Fostering Digital Democracy and Fighting Misinformation using Automation and Machine Intelligence

Innovation and technology have always been drivers of electoral success. Franklin D Roosevelt made use of radio in 1932 in election campaigns and political contests. Remington Rand’s UNIVAC computer was debuted to help predict the election results in 1952.

In 1984, President Reagan’s re-election committee developed a computer system to test its campaign strategy on a daily basis by analyzing polls, census data, economic conditions, and the assessments of its top political operators. In 2008 Barack Obama had a presence on 16 different social media platforms which he used to great. Intelligent campaigns will always dive into tech advancements to get ahead.

In 2014 while researching and studying data science, I decided to apply the knowledge I’d garnered so far for the approaching 2015 General Elections in Nigeria. Putting a team together to work with me, by June 2015, the project had published hundreds of visualizations and analysis with a people reach of over 1 million online and 140,000 weekly offline (newspaper) reach.

The trick was to find questions asked by citizens or misinformation peddled by malicious entities leveraging an open-source social analytics tool called Keyhole. Whatever questions we saw that had the highest counts or misinformation that turned up, we answered or corrected using credible information from Nigeria’s official Electoral body the Independent Electoral Commission (INEC) resources and other credible civil society organizations, then converted to infographics and shared.

Citizens wanted to know more about campaign finance and spending, agendas and manifesto, ballot qualification, voter registration, voting procedures, Permanent Voter’s Card (PVC) distribution, electoral violence, ballot box snatching, polling stations, Electronic Card Reader (ECR) testing, components, advantages and opinions surrounding its utility. And we leveraged a visual and easy-to-communicate medium to provide them access knowing fully well that a well-educated citizenry with factual information is good for democracy.

In 2018, in the build-up of the 2019 elections, while thinking of the best use of automation and algorithms for elections, we had started collecting, analyzing and structuring the data from the 2015 elections. With a team of developers working with the AI Research company called AI Envoy and Robotics, we began building a bot that will foster access to data in a much more conversational way. Finding specific data or information was hard, we wanted to build a use case for Conversational AI for elections to automate information discovery. So tinkering with Google’s Tensor Flow, Robot Vee was born.

And it did everything we wanted it to do. Answered questions correctly, identified Nigerian state names no matter how badly pronounced. Provided answers to queries in less than 5 seconds. We thought we were done.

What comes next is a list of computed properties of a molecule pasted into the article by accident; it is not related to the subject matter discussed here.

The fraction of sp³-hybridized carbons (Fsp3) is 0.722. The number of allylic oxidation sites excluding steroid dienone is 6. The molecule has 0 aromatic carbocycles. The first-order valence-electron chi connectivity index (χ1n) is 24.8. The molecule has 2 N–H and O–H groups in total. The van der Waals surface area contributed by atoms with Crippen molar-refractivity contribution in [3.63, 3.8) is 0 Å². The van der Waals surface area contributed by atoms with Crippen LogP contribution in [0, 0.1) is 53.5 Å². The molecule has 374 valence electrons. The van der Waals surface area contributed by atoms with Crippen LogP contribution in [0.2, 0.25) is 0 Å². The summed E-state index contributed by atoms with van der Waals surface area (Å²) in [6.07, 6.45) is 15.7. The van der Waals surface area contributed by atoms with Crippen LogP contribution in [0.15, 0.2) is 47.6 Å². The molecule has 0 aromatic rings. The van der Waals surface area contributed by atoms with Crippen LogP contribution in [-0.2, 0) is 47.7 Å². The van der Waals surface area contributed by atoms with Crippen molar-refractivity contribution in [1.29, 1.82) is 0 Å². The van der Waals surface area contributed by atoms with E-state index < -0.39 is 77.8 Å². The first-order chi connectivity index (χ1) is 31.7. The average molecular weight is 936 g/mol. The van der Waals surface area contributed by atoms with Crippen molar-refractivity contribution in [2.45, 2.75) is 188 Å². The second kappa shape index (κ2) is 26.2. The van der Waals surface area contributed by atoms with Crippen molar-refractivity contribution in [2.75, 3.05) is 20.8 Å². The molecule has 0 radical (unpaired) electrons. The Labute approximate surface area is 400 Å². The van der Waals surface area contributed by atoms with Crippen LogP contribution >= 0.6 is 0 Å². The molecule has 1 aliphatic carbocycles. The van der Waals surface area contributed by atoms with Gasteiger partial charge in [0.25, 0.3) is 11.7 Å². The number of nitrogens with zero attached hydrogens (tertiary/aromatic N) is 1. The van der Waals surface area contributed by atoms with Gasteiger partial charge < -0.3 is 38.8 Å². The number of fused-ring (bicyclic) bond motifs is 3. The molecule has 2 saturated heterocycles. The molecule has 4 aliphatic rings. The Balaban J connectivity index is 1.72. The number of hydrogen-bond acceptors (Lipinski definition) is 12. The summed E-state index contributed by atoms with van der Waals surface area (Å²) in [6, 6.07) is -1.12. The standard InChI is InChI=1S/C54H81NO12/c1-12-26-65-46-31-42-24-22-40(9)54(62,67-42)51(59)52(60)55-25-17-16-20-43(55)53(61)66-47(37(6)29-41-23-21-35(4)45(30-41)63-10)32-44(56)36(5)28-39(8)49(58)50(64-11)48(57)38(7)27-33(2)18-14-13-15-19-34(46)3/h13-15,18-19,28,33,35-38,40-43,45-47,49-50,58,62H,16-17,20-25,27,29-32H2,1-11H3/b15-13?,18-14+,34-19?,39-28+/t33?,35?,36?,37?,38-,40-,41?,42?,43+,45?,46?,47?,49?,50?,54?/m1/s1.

After several months of training of the bot to recognize more terms and testing it for device suitability, we realized that only a few phone models and versions could actually use it. We had an option of deploying it from Tensor flow to a more friendly messaging platform like Whatsapp, but that came with its challenges, we will not be able to push notifications as per Google’s Push Policy. So we resorted to starting afresh, building this time with Chatfuel. The result was impressive. Read more about its features here.

We changed the name from Robot Vee to Voteron (pronounced Vote:ron) which we had always wanted to use but couldn’t since Google also had issues with one-word naming. We coined the name from the 90s cartoon called ‘VOLTRON’ — the defender of the universe because we wanted people to see the bot as something to help them defend their votes, facts, and factual information in a time when fake news and information is rife. This time we succeeded, were able to include Live Updates which we couldn’t add on Tensor Flow. You can find the bot here.

Building this technology was an eye-opener for both the team at AI Envoy and Orodata. We have been fighting for misinformation since 2014. We have learned a lot, we understand that responsible reporting and factual information are crucial for people to make informed choices about who should represent them at all levels, and this why we will continue fighting misinformation, promoting free speech and intelligent citizen debates while providing open access to information. Orodata being a nonprofit that’s affiliated with a tech company AI Envoy presents a combined frontier to introduce and raise these issues to the people and the government at all levels.

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